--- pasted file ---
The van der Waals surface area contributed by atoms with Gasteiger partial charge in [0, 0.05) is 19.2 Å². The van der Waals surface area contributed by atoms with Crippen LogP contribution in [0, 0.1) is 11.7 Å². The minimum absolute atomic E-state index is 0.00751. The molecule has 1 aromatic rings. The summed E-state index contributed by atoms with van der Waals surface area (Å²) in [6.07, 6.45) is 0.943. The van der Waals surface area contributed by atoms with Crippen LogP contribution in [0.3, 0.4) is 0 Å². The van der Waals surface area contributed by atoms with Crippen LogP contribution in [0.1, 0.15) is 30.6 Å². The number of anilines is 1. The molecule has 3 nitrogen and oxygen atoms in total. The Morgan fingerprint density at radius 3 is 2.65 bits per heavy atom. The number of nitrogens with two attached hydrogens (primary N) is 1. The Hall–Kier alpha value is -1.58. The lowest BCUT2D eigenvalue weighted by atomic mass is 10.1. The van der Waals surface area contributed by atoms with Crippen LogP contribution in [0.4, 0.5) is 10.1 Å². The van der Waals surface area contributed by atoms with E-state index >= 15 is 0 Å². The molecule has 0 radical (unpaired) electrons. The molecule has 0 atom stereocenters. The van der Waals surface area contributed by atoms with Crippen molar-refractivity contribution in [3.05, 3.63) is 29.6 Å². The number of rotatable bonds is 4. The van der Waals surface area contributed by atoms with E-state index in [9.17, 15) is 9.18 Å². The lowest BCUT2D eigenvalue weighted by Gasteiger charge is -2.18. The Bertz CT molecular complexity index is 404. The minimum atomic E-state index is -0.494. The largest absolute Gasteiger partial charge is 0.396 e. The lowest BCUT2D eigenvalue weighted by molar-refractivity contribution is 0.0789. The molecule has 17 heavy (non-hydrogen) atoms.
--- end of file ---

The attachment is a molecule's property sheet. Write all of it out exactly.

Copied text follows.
The van der Waals surface area contributed by atoms with Gasteiger partial charge in [0, 0.05) is 19.2 Å². The van der Waals surface area contributed by atoms with Crippen LogP contribution in [0, 0.1) is 11.7 Å². The minimum absolute atomic E-state index is 0.00751. The molecule has 1 aromatic rings. The summed E-state index contributed by atoms with van der Waals surface area (Å²) in [6.07, 6.45) is 0.943. The van der Waals surface area contributed by atoms with Crippen LogP contribution in [0.3, 0.4) is 0 Å². The van der Waals surface area contributed by atoms with Crippen LogP contribution in [0.1, 0.15) is 30.6 Å². The number of anilines is 1. The molecule has 3 nitrogen and oxygen atoms in total. The Morgan fingerprint density at radius 3 is 2.65 bits per heavy atom. The number of nitrogens with two attached hydrogens (primary N) is 1. The Hall–Kier alpha value is -1.58. The lowest BCUT2D eigenvalue weighted by atomic mass is 10.1. The van der Waals surface area contributed by atoms with Crippen LogP contribution in [0.4, 0.5) is 10.1 Å². The van der Waals surface area contributed by atoms with E-state index >= 15 is 0 Å². The molecule has 0 radical (unpaired) electrons. The molecule has 0 atom stereocenters. The van der Waals surface area contributed by atoms with Crippen molar-refractivity contribution in [3.05, 3.63) is 29.6 Å². The number of rotatable bonds is 4. The van der Waals surface area contributed by atoms with E-state index in [9.17, 15) is 9.18 Å². The lowest BCUT2D eigenvalue weighted by Gasteiger charge is -2.18. The Bertz CT molecular complexity index is 404. The minimum atomic E-state index is -0.494. The largest absolute Gasteiger partial charge is 0.396 e. The lowest BCUT2D eigenvalue weighted by molar-refractivity contribution is 0.0789. The molecule has 17 heavy (non-hydrogen) atoms.